- Email phishing scams escalate, BBB reports
- SwedishAmerican merges, becomes division of UW Health
- Aaron Rodgers has Jay Cutler’s back, even if the Bears don’t
- Police investigate home invasion on Applewood Lane
- Amy Newell named The Arc executive director
- Rockford Rocked Interviews: A chat with Rockford native Larry Merryman of Stonefront
- Technological assessment is needed
- Consumer advocates prep for looming telecom battle
- National Council of Churches president to speak in Rockford Sunday, Dec. 28
- RSO’s Holiday Pops set for Dec. 20-21 at Coronado
Obama declares end of Iraq war, troops to be home by end of 2011
Online Staff Report
President Barack Obama pledged Oct. 21 to bring all U.S. troops home from Iraq by the end of the year, declaring an end to the more than eight-year war in Iraq.
“As promised, the rest of our troops in Iraq will come home by the end of the year,” Obama said in a White House briefing Oct. 21, following a private video conference with Iraqi Prime Minister Nouri al-Maliki. “After nearly nine years, America’s war in Iraq will be over.
“Today, I can say that troops in Iraq will be home for the holidays,” Obama added.
The war in Iraq began March 20, 2003, after the U.S. and United Kingdom asserted Iraq was in possession of weapons of mass destruction. No evidence of weapons of mass destruction has been found since the war began. The war is among the longest and most divisive conflicts in U.S. history.
U.S. casualties in the war have totaled 4,476, with 32,102 wounded. Brown University’s Costs of War project estimated the total for wars in Iraq, Afghanistan and Pakistan is at least $3.2-$4 trillion. The report said the Department of Defense’s direct spending on Iraq totaled at least $757.8 billion. It also included complementary costs at home, such as interest paid on the funds borrowed to finance the wars and a potential nearly $1 trillion in extra spending to care for veterans returning from combat through 2050.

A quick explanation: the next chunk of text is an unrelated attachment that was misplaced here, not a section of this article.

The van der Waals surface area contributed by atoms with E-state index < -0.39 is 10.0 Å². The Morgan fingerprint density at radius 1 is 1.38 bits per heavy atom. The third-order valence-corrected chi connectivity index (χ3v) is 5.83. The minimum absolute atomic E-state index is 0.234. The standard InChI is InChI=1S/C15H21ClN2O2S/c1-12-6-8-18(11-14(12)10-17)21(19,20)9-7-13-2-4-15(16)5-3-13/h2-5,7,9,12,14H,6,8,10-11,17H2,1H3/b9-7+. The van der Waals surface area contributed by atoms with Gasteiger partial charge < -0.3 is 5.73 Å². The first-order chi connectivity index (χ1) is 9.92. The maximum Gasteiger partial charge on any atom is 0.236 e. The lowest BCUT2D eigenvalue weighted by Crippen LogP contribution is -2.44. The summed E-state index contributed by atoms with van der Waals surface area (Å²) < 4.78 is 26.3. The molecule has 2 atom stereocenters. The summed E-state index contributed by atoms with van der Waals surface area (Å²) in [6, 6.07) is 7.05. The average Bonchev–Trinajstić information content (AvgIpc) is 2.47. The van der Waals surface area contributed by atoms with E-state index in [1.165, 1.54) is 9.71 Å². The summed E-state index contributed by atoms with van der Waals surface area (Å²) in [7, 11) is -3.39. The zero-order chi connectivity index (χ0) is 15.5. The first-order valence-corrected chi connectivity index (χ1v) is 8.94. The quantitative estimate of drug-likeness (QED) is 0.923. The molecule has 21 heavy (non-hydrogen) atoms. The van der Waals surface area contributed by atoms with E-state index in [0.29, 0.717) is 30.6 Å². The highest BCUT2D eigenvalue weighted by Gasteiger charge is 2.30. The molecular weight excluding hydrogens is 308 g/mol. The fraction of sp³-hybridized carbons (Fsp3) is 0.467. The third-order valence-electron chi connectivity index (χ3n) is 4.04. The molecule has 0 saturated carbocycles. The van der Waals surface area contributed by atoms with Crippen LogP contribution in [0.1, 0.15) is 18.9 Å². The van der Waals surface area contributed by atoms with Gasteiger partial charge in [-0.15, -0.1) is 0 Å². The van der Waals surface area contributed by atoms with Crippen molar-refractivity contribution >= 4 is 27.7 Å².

Obama said the U.S. will have a “strong and enduring partnership” with Iraq after troops return home.
Former President George W. Bush was president when a deal to withdraw troops from Iraq by the end of 2011 was signed by Iraq and the U.S. Obama declared the end of combat operations earlier this year.
The U.S. had been discussing with Iraqi leaders the possibility of several thousand U.S. troops remaining in Iraq. However, Iraqi leaders refused to give U.S. troops immunity from prosecution in Iraqi courts, and the U.S. refused to stay without that agreement.
Former Iraqi President Saddam Hussein was captured Dec. 13, 2003. He was charged by the Iraqi Special Tribunal with crimes committed against residents of Dujail in 1982, following a failed assassination attempt against him. Specific charges included the murder of 148 people, torture of women and children and the illegal arrest of 399 others. He was found guilty Nov. 5, 2006, and hanged Dec. 30, 2006.